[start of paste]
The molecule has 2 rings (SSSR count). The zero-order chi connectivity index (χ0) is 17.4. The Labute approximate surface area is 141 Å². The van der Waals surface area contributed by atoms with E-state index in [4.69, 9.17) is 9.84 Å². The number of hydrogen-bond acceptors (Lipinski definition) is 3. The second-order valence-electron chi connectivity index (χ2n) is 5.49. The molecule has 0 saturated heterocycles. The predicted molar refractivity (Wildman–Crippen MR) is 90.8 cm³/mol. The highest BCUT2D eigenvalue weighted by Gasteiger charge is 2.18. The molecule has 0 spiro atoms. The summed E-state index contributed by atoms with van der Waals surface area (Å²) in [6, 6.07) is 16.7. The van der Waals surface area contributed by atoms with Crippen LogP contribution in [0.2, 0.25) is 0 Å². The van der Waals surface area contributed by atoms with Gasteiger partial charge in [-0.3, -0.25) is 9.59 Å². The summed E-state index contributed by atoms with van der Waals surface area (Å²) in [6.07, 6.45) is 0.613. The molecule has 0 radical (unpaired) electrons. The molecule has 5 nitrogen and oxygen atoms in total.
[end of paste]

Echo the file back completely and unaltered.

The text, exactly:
The molecule has 2 rings (SSSR count). The zero-order chi connectivity index (χ0) is 17.4. The Labute approximate surface area is 141 Å². The van der Waals surface area contributed by atoms with E-state index in [4.69, 9.17) is 9.84 Å². The number of hydrogen-bond acceptors (Lipinski definition) is 3. The second-order valence-electron chi connectivity index (χ2n) is 5.49. The molecule has 0 saturated heterocycles. The predicted molar refractivity (Wildman–Crippen MR) is 90.8 cm³/mol. The highest BCUT2D eigenvalue weighted by Gasteiger charge is 2.18. The molecule has 0 spiro atoms. The summed E-state index contributed by atoms with van der Waals surface area (Å²) in [6, 6.07) is 16.7. The van der Waals surface area contributed by atoms with Crippen LogP contribution in [0.2, 0.25) is 0 Å². The van der Waals surface area contributed by atoms with Gasteiger partial charge in [-0.3, -0.25) is 9.59 Å². The summed E-state index contributed by atoms with van der Waals surface area (Å²) in [6.07, 6.45) is 0.613. The molecule has 0 radical (unpaired) electrons. The molecule has 5 nitrogen and oxygen atoms in total.